"Q. What did you hear Mr. Dupler say, without any surmising? A. Mr. Dupler said, `We would like to take this 50 percent interest in the Section 34 lease, the 40 acres, but your price is too high. We can get a well drilled for less money, and we would go along for $75,000 but $90,000 is too high.' And then a little while later, `No, eighty is still too high. Supposing we split the difference.' And then he said — then he asked us if we would go along, if we would agree to go on the basis of $77,500, and we all said yes, or nodded agreement.
"Q. When you say, `He asked us if we would go along', to whom did he direct the inquiry? A. Mr. Zinik, Mr. Roe, Mr. Yates and myself.
"Q. Did he in that conversation give Mr. Simmons the names of those of you who were there? A. Yes, he later said, `All right, we are agreed on this price.' Then he said, `Now we will send — we will put up the money for the drilling portion only until you get to the sand, and then we will pay the completion money after you get to the sand. Where should we send the money?' And I heard him repeat back the First State Bank, Newcastle, Wyoming, and this was an amount $35,000 originally. Then he said, we are dividing it up this way, ten percent for myself, ten percent for Howard Marcus, ten percent, I believe, for Maurice Yates, seven and a half percent for Dave Zinik, and twelve and a half percent, Ben Roe. That made a total of fifty percent.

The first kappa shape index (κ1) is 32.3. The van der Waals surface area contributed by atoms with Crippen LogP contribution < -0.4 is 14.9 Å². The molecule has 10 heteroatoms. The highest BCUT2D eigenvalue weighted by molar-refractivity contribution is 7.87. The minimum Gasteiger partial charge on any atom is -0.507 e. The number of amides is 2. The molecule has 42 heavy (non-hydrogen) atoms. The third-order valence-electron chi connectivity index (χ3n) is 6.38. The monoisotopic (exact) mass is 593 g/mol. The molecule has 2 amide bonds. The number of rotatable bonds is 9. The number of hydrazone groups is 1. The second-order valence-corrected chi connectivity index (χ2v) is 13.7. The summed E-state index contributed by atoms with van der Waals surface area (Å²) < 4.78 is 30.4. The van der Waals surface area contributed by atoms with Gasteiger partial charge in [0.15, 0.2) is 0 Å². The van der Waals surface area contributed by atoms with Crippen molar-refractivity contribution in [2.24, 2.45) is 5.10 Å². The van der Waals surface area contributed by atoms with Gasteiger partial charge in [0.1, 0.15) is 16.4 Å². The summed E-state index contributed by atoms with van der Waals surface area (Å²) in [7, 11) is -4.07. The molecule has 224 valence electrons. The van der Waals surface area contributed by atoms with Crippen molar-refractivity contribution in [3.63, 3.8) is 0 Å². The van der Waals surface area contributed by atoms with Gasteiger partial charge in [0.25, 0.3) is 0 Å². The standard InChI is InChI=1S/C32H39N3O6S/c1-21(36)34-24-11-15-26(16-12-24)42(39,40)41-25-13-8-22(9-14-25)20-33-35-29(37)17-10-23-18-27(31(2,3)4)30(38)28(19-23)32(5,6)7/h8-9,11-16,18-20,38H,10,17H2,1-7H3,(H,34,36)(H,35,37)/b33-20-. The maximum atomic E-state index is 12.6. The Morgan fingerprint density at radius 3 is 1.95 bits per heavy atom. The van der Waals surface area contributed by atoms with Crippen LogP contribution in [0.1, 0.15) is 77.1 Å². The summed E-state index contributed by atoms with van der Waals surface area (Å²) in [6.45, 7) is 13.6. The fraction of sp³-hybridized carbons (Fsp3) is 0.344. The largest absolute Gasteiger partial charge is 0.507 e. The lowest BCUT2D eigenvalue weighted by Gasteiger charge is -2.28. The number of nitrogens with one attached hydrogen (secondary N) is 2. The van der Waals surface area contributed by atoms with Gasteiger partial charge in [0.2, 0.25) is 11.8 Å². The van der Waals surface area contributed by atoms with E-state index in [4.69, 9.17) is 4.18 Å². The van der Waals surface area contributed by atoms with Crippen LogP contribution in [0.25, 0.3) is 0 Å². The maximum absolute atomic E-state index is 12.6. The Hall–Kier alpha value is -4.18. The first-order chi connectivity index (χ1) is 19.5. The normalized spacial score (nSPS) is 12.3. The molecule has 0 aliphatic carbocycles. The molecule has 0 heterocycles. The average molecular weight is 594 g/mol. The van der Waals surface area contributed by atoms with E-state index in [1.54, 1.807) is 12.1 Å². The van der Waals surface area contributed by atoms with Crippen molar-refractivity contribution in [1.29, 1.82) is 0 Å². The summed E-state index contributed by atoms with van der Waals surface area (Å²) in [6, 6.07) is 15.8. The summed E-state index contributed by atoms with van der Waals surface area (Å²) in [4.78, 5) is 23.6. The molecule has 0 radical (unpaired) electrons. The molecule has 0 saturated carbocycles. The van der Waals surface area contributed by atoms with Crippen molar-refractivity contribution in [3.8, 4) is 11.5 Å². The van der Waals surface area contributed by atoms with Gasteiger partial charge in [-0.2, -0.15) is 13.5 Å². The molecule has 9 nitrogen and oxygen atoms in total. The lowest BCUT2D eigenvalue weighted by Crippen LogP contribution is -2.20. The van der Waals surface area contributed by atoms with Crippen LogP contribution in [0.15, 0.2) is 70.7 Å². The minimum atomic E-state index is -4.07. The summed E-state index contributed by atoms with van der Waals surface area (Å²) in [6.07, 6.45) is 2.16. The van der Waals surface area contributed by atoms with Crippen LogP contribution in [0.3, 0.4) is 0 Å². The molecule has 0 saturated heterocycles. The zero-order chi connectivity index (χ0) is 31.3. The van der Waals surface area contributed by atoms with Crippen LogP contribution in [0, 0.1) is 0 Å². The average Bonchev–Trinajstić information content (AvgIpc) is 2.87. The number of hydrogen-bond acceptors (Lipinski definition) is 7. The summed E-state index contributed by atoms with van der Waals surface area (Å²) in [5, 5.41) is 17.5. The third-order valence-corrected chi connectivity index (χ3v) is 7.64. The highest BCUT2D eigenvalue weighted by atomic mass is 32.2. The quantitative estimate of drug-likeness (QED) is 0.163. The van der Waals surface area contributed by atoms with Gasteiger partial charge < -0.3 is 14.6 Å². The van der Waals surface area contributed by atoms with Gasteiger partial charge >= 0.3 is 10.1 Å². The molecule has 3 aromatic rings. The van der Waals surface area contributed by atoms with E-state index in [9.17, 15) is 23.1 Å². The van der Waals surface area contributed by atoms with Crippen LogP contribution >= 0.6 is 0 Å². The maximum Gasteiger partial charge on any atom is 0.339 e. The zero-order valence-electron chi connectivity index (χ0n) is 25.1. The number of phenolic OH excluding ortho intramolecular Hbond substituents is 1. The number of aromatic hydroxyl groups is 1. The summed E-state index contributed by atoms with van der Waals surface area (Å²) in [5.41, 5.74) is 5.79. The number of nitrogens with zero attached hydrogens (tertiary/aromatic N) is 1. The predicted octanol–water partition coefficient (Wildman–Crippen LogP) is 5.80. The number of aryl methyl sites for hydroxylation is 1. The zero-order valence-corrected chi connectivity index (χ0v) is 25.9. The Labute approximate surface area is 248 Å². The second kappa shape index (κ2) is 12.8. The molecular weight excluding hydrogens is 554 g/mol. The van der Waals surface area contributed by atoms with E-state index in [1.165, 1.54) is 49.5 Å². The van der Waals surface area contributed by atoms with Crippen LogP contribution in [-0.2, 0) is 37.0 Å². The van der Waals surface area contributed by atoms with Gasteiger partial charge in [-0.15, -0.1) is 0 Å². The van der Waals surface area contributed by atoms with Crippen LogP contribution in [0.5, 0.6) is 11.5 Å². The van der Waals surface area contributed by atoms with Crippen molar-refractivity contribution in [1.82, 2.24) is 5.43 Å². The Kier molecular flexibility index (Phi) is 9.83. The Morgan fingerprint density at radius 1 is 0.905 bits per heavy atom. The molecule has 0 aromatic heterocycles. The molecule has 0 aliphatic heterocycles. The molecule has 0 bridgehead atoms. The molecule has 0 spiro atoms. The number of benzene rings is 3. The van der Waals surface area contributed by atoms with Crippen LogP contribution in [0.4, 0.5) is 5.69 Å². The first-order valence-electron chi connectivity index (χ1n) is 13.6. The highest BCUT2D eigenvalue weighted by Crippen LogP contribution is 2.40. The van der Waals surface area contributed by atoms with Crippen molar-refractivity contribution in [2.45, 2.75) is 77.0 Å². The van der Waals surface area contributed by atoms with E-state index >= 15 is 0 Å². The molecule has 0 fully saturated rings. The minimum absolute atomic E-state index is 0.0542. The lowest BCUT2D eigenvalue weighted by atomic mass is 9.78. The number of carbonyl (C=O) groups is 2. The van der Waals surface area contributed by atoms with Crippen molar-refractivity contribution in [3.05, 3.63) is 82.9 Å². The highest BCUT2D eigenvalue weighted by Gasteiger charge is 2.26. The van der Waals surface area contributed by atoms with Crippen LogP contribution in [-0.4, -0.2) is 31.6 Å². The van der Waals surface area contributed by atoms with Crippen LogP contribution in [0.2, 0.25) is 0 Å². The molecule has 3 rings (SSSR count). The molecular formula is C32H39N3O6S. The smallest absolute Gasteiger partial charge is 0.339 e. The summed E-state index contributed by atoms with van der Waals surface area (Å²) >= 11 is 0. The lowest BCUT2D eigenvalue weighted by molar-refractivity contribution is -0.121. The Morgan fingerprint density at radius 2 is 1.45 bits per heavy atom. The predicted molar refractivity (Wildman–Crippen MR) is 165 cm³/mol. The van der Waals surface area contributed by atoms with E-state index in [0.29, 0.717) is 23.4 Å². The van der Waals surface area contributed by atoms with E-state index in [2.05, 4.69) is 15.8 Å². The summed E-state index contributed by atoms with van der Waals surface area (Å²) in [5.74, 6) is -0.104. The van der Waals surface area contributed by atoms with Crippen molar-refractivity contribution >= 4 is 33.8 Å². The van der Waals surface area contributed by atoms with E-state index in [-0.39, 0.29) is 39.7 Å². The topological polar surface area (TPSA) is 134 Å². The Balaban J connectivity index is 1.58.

* * * * *